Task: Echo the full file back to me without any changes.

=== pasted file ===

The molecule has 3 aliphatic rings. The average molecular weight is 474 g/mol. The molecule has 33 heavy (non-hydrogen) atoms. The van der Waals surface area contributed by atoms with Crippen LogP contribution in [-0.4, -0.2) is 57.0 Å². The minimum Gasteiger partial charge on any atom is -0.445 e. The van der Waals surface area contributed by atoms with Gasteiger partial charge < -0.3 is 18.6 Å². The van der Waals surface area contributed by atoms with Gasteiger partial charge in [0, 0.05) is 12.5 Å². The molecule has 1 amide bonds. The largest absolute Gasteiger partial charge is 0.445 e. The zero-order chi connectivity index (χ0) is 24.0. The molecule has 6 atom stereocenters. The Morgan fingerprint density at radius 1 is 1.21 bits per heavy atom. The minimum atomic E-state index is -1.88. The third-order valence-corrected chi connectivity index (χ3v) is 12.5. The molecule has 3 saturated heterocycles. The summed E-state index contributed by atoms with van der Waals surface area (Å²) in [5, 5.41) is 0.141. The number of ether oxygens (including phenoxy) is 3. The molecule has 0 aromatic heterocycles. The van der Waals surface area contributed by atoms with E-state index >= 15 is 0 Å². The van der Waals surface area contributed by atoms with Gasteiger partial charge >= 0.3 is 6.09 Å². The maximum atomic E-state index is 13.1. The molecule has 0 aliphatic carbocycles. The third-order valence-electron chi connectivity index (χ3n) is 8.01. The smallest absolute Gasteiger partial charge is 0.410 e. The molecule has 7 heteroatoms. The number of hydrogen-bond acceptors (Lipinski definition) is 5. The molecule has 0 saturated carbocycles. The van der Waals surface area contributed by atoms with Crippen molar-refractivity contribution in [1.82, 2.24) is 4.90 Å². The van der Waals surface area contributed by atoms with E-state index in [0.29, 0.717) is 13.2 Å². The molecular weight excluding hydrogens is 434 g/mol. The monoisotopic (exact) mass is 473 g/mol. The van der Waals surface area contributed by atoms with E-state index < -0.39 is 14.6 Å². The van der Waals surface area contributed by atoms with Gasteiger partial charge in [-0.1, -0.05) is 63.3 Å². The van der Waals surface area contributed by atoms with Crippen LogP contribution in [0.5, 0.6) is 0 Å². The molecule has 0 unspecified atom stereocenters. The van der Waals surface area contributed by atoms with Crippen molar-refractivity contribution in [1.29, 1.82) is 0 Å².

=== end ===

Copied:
The molecule has 3 aliphatic rings. The average molecular weight is 474 g/mol. The molecule has 33 heavy (non-hydrogen) atoms. The van der Waals surface area contributed by atoms with Crippen LogP contribution in [-0.4, -0.2) is 57.0 Å². The minimum Gasteiger partial charge on any atom is -0.445 e. The van der Waals surface area contributed by atoms with Gasteiger partial charge < -0.3 is 18.6 Å². The van der Waals surface area contributed by atoms with Gasteiger partial charge in [0, 0.05) is 12.5 Å². The molecule has 1 amide bonds. The largest absolute Gasteiger partial charge is 0.445 e. The zero-order chi connectivity index (χ0) is 24.0. The molecule has 6 atom stereocenters. The Morgan fingerprint density at radius 1 is 1.21 bits per heavy atom. The minimum atomic E-state index is -1.88. The third-order valence-corrected chi connectivity index (χ3v) is 12.5. The molecule has 3 saturated heterocycles. The summed E-state index contributed by atoms with van der Waals surface area (Å²) in [5, 5.41) is 0.141. The number of ether oxygens (including phenoxy) is 3. The molecule has 0 aromatic heterocycles. The van der Waals surface area contributed by atoms with E-state index >= 15 is 0 Å². The van der Waals surface area contributed by atoms with Gasteiger partial charge >= 0.3 is 6.09 Å². The maximum atomic E-state index is 13.1. The molecule has 0 aliphatic carbocycles. The third-order valence-electron chi connectivity index (χ3n) is 8.01. The smallest absolute Gasteiger partial charge is 0.410 e. The molecule has 7 heteroatoms. The number of hydrogen-bond acceptors (Lipinski definition) is 5. The molecule has 0 saturated carbocycles. The van der Waals surface area contributed by atoms with Crippen molar-refractivity contribution in [1.82, 2.24) is 4.90 Å². The van der Waals surface area contributed by atoms with E-state index in [0.29, 0.717) is 13.2 Å². The molecular weight excluding hydrogens is 434 g/mol. The monoisotopic (exact) mass is 473 g/mol. The van der Waals surface area contributed by atoms with E-state index < -0.39 is 14.6 Å². The van der Waals surface area contributed by atoms with Gasteiger partial charge in [-0.1, -0.05) is 63.3 Å². The van der Waals surface area contributed by atoms with Crippen LogP contribution in [0.5, 0.6) is 0 Å². The molecule has 0 unspecified atom stereocenters. The van der Waals surface area contributed by atoms with Crippen molar-refractivity contribution in [1.29, 1.82) is 0 Å².